Harpers Ferry (copy)

Mayor Wayne Bishop (left) and members of the Harpers Ferry Town Council met Aug. 24 to hear a challenge to the town’s June 11 election. The council voted 4-2 vote to toss aside six provisional ballots, prompting an election challenge and a Secretary of State’s Office investigation.  The West Virginia Supreme Court last week ruled that four of the ballots should be counted. The ballots won't likely be counted until next month or later.

HARPERS FERRY – After 12 months of tortuous election challenge procedures and court hearings, the West Virginia Supreme Court issued an opinion last week that the four provisional ballots from Harpers Ferry’s municipal election last year must be counted.

So when will the potentially pivotal votes on the ballots finally be counted?

The answer: Not necessarily soon, according to a Supreme Court official and court procedural rules.

The Supreme Court, after receiving the case on appeal Dec. 6 and hearing oral arguments May 19, issued its 4-0 opinion in the case on June 15 supporting a previous order issued by Jefferson County Circuit Court Judge Debra McLaughlin to count the votes. Under the procedural rules for appellate cases, a legal party to a Supreme Court case decision has 30 days to file a petition to request a rehearing after the court issues an opinion.

The state’s high court has the ability to shorten that time period to file a rehearing, but it did not do so when it filed its ruling in this Harpers Ferry election case, according to Jennifer Bundy, the court’s public information officer.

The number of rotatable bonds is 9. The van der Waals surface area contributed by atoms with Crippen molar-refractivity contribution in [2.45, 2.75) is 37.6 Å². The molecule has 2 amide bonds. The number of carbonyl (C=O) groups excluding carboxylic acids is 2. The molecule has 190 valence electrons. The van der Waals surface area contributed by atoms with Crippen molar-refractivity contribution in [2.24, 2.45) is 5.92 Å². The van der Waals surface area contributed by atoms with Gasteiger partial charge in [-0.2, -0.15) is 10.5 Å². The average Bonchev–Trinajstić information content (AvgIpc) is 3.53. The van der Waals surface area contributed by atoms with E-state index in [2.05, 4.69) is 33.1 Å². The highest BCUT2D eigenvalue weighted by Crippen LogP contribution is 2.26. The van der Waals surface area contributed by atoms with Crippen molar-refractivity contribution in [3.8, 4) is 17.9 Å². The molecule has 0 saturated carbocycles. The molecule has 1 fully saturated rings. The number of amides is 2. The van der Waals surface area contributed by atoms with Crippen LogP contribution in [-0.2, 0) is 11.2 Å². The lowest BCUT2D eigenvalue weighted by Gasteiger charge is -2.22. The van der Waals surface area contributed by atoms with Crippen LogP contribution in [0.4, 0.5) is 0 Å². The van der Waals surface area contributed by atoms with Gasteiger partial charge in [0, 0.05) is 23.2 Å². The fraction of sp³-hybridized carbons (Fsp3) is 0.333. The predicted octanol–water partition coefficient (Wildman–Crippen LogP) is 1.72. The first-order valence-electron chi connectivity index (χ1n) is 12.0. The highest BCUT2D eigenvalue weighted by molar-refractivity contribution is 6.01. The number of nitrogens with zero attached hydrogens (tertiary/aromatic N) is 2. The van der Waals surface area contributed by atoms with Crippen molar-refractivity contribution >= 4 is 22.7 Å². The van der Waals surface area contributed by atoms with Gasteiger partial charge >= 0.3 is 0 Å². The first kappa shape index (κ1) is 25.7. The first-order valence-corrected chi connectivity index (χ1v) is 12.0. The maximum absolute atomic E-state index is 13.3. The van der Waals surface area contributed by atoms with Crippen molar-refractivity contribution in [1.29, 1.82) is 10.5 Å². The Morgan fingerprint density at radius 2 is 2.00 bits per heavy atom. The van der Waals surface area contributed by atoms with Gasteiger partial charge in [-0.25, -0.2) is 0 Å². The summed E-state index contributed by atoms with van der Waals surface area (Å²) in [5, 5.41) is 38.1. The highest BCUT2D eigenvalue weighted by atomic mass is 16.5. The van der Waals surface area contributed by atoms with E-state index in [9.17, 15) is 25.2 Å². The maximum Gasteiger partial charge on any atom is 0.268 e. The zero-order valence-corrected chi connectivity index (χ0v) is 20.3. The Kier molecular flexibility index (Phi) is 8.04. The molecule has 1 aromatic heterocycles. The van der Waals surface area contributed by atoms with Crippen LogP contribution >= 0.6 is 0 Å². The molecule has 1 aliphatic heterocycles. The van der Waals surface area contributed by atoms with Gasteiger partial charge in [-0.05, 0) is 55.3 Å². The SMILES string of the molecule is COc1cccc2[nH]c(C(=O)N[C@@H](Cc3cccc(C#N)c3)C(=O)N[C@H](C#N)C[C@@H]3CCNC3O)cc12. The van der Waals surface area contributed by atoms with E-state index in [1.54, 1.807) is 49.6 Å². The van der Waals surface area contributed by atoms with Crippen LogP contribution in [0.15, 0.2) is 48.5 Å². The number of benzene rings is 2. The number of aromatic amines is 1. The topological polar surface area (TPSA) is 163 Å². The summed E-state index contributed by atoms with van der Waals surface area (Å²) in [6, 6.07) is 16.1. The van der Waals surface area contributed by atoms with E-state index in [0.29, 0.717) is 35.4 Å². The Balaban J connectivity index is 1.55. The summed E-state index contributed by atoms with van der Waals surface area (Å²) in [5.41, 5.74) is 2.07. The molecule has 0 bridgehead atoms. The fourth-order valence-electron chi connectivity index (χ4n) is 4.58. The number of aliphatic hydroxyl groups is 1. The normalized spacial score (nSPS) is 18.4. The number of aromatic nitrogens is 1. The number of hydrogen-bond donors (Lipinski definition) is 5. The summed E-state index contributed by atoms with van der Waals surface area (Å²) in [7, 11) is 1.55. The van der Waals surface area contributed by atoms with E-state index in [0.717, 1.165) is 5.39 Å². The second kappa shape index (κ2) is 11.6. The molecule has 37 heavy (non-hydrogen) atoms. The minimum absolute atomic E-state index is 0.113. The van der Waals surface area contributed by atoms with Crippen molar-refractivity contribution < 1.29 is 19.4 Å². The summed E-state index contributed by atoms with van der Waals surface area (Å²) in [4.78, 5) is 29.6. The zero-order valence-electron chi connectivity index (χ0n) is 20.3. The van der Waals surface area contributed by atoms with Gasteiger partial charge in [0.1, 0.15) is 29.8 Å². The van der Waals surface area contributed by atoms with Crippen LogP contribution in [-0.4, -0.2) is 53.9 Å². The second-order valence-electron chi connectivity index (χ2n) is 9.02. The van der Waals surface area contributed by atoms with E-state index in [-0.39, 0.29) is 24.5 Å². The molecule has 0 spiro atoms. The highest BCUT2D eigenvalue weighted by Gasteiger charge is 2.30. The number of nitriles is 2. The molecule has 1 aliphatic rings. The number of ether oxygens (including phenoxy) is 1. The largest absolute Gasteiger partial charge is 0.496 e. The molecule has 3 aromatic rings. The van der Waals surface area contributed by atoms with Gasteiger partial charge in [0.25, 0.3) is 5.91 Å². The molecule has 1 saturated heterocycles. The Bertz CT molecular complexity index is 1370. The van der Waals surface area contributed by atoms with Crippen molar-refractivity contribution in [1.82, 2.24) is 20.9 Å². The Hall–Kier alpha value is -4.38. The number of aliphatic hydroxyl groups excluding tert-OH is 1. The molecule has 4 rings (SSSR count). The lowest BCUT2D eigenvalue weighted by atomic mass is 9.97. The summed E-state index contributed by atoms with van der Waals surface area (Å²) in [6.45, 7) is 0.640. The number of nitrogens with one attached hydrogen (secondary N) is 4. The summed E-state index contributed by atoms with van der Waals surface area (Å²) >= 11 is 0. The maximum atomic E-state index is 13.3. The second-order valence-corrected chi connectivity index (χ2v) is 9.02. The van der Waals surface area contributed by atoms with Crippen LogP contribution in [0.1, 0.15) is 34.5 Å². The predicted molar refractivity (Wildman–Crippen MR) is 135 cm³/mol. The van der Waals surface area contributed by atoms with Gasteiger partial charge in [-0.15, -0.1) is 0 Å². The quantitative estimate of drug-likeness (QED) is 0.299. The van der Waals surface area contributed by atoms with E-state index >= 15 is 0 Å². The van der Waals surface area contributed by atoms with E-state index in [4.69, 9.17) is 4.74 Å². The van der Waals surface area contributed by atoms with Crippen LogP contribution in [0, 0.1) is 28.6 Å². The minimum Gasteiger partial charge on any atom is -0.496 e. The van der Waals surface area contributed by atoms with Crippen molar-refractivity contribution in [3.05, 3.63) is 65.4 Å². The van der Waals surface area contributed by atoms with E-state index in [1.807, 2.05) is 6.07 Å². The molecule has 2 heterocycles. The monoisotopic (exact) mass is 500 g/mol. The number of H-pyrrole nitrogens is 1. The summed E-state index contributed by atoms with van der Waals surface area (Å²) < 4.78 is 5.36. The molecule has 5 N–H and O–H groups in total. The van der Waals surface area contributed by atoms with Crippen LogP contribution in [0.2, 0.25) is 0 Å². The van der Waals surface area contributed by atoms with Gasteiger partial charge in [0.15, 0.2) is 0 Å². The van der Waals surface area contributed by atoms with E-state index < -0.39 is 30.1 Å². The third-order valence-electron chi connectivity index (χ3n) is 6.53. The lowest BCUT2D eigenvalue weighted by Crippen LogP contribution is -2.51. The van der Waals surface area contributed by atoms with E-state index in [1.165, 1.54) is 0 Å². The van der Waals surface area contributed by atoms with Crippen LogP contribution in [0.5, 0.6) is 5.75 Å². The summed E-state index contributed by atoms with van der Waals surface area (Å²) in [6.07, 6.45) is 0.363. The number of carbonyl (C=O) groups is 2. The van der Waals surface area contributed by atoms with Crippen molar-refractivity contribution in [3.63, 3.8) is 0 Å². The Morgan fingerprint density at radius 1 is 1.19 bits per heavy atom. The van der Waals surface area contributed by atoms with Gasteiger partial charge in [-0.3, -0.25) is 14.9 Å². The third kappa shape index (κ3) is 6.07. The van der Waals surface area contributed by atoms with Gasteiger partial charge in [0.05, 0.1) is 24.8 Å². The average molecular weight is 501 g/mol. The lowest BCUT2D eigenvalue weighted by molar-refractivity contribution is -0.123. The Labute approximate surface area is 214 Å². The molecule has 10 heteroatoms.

Once the period to file a petition ends, if no petition is filed, then a “mandate” would be issued that ends the matter before the Supreme Court, Bundy wrote in an email. “Generally, if the Court wants to change that time period, it includes a direction in the opinion/decision for the Clerk’s Office to issue the mandate within a different time period,” she explained. “The Court did not do that in this case.”

Zak Ritchie, a Charleston attorney hired by three Town Council members and a former council member to appeal McLaughlin’s court order to count the votes on the four ballots, did not respond to an email Monday asking whether a rehearing request might be filed.

The three current council members are Barbara Humes, Hardwick “Hardy” Johnson and Charlotte Thompson. Former council member Midge Flinn Yost is also a party supporting the appeal.

The Supreme Court has broad discretion in these procedural matters, Bundy explained. The court may refuse or grant a rehearing request. It may also decide to hold further proceedings, including an additional round of oral arguments, or even modify its original opinion.

The court can rule anytime whether to accept a petition if one is filed, Any decision would be made in writing.

If a petition for rehearing is denied, the Supreme Court’s clerk must issue the mandate within seven days—unless that time frame is specifically ordered to be shortened or extended—to make the court’s opinion final.

After a mandate is issued in the case, then McLaughlin could reissue her another order to count the ballots.

Six candidates have a mathematical chance of either taking over or retaining a Town Council seat in Harpers Ferry—including a chance to win a possible vote tie-breaking process—if all of the potential votes on the four provisional ballots are counted.

The town’s election has been closely contested in part over how, and therefore possibly whether, the $140 Million Hill Top House Hotel redevelopment project should move forward.

The $140 million project was first proposed in 2009.

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